Finishing out the first night was the trio of drummer Pheeroan akLaff, bassist Julian Thayer
, and multi-instrumentalist extraordinaire Scott Robinson
. With characteristic warmth and geniality, akLaff explained in his opening remarks that the idea behind the group's music was to "strengthen unity and purpose to bring peace to the planet," and he dedicated the performance to sculptor Rob Fisher, someone he honored as having been a partner and mentor to all three musicians. There was an innate spirituality to the group's music. Starting with Robinson's long, almost sub-audible notes on contrabass saxophone, the trio started in a meditative vein but gradually raised the intensity level, as Robinson's expanding phrases and explorations of the lower register of the instrument generated momentum. The group seemed most at home in a loose, free-bop context, with abundant opportunities for Robinson to stretch out on his panoply of instruments: in addition to his contrabass and tenor saxophones, he made especially memorable use of a theremin, where his otherworldly excursions took the music into another dimension altogether. But when all was said and done, Robinson's far-ranging facility was perhaps most convincing on tenor: when he got especially revved-up during one of his more invigorating solos, it brought the house down.
Thursday night's programming represented the wide gamut of stylistic approaches for which Edgefest has become justly celebrated. Drummer Jonathan Taylor
brought his quintet of Detroit-based musicians to kick things off with a flourish, as the group's heady and challenging compositions struck a balance between form and freedom. Double-threat Molly Jones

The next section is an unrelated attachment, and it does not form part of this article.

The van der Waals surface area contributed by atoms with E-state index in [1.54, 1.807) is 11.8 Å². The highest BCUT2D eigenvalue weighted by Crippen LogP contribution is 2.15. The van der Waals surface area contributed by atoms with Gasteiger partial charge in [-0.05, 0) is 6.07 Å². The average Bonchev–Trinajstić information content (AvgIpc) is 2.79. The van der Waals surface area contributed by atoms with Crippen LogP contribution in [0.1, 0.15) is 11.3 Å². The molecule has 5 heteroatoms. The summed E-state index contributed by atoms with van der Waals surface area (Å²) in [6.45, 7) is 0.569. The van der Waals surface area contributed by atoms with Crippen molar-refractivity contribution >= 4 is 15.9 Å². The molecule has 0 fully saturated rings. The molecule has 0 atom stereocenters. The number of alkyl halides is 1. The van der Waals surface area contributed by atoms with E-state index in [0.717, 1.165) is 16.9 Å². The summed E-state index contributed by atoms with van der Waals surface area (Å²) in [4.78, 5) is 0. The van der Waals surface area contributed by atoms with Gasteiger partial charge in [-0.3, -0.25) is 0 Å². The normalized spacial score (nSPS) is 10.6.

, who played both soprano and tenor sax, made a terrific two-horn team with tenorist Marcus Elliot
, as the pair frequently alternated between fiery surges and soulful interludes. Reminiscent of the inside/outside approach of some of the classic Black Saint label's releases from the 80s and 90s, this was music for both head and heart, always with a bluesy sensibility even during the more adventurous moments of the music. Taylor brought plenty of high-energy technique to his kit, but he always managed to stay in sync with his excellent rhythm team of bassist Jaribu Shahid
and pianist Michael Malis
With his forceful, percussive piano style, Malis put in quite a workout with Taylor's band, yet he apparently had plenty of energy left in reserve, as he shared the next set with the indomitable William Hooker for a jaw-dropping display of improvisational power. Hooker seemed to invite the audience into the performance by walking down the aisle and shaking hands with those he could reach while on his way to the stage, in a sign that something extraordinary was about to happen. Then, using a John Lomax field recording of an Alabama prison work song as a catalyst, he and Malis launched into a number of freewheeling improvisations that harnessed the emotional power of the recording while simultaneously redirecting it. Shouting "Let's Not Forget!" repeatedly at the outset, it was clear that Hooker had weighty matters on his mindand he played like it, with periodic outbursts and exclamations to spur Malis and himself to greater heights. With a fusillade of intensity, Hooker seemed at times to push his kit to the limits, with Malis matching his vigor with each strike of the toms. Malis has a strong classical sensibility behind much of his playing, but his more untethered statements revealed a barely-controlled fury; combined with Hooker's impassioned and relentless attacks, the result was one of the festival's most riveting and overpowering performances.